This one seemed to be the busiest of international breaks for Liverpool and the rest of the English Premier League. The off-field news dominated an otherwise quiet week on it. Maybe it was all part of the master plan.
Liverpool is fully fit and ready to face their great rivals Manchester United. I too am fit and ready to take on some questions, so let's have at it.
Don't you think it's time for Jamie Carragher to take a role that Hyypia took in his final couple of years at Anfield? Carra needs to now share his experience with young defenders and be available whenever needed. I think now he is better suited as a backup than a first-choice.
By saying all this, I dont mean to say that he has become a bad player. I mean that he is making too many mistakes these days that are costing us. Carra has been an absolute legend for us, but we certainly don't want him to spoil that status with costly mistakes that he is making in his final few years at Liverpool.
— Zargham Rajput, Mumbai, India
Thanks for sending that hard dose of reality, Zargham. The "Carra Question" has been appearing in the news in recent days, so now is a good time for me to weigh in. I'm certain that he added the mentor role you describe to his job description long ago. Most veterans lead either vocally or by example. I get the sense Carragher does both.
At this moment in time, he is the first defender Kenny Dalglish selects. The injury-prone Daniel Agger is behind him as is Martin Skrtel. Sebastian Coates and Danny Wilson are some ways behind those two. This will remain the case through this season, for better or worse.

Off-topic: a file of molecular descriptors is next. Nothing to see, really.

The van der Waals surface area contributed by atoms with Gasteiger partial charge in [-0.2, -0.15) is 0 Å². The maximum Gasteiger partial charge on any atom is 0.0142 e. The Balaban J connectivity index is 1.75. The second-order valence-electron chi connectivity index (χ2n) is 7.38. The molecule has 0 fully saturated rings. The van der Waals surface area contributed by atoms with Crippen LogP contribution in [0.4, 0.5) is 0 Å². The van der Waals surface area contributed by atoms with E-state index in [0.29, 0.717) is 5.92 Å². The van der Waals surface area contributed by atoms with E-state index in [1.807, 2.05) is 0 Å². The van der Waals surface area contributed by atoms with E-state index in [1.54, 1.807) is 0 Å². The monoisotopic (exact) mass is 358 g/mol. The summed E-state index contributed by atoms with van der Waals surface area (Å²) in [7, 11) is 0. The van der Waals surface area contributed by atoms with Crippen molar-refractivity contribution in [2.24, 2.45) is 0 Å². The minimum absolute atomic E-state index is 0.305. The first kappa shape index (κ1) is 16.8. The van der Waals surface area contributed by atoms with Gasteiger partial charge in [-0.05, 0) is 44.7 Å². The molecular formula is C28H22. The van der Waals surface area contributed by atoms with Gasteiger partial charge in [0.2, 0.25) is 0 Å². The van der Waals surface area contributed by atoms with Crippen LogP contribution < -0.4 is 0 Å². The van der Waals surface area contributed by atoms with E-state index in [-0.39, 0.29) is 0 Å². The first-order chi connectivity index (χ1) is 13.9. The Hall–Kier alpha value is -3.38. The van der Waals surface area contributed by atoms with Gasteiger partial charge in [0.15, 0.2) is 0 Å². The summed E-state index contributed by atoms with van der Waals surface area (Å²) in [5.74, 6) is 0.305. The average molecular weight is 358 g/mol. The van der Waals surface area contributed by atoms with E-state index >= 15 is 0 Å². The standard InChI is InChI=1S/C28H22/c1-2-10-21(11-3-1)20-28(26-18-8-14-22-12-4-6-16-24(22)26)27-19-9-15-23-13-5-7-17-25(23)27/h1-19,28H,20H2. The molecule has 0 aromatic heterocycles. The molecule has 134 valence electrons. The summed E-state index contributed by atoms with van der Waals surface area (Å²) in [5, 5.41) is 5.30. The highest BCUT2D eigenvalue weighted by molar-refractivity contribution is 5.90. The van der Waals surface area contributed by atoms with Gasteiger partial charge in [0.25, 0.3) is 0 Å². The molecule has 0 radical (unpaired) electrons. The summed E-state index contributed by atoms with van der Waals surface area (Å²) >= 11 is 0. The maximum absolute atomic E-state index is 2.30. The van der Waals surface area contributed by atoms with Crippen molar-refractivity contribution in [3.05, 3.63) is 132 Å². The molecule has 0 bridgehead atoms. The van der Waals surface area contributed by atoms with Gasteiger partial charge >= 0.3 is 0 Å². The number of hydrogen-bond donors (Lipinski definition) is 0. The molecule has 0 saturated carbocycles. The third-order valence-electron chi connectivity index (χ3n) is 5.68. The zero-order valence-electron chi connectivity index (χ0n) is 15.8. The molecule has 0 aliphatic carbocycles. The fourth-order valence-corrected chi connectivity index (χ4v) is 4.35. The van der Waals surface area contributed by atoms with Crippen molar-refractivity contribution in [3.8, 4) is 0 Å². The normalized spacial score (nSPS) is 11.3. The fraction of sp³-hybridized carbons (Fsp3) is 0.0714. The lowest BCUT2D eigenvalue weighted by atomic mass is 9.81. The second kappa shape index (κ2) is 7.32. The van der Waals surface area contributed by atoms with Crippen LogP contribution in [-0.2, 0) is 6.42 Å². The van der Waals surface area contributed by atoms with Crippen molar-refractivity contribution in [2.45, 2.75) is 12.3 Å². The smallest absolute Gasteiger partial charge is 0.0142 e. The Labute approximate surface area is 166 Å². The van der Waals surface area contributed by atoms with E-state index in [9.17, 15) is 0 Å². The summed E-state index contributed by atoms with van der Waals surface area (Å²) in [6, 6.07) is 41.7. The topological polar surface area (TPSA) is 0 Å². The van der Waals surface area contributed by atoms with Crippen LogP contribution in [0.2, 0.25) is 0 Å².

As Carragher reaches the end of his career, his greatest long-term gift to Dalglish will be to maintain his best form for as long as possible. His continued presence increases the competition for spots amongst the other four. With him standing in the way, each will train harder to earn a place in the team. When their chance comes -– and it will — they will be better prepared to perform well because displacing the club legend was so difficult.
With several of the first-team midfielders performing relatively well as of late and the return of Steven Gerrard, where does this leave youngsters such as Jay Spearing, who was particularly impressive last season. Can you see him getting much game time and more importantly, does he deserve to?
— Nathan Finch, Cardiff, Wales
The glut of first-team midfielders who are playing well has a negative impact on Spearing. At 22 years old, he is at the place in his career where he desperately needs to play regular first-team games to learn the rhythm and rigors of a full season.
I don't see that happening for him at Liverpool in 2011-12. He's made 27 appearances since graduating from the academy in 2007 and his development has stagnated due to a lack of playing time. He doesn't necessarily deserve to play as the players blocking his path are established English Premier League midfielders. However, he deserves a chance (and it will probably come in cup games). It is up to him to make the most of it. Thanks for the support, Nathan. You're the man.
I cannot see where your assumption that the gap between the haves and have-nots (and therefore performance on the pitch) is growing each season. I agree there will possibly only be possibly six teams that will ever have a realistic chance to finish in the top four, however unlike in the early days of the Premier League there is now no team that will go through a season unbeaten (as Arsenal did) and this is in part due to the fact that the supposed "Smaller Teams" have been able to buy (with the help of the TV revenue) one or two world class players, therefore to some extent evening the playing field. With what LFC is suggesting the Premier League will turn into the Scottish Premier and believe me nobody wants that.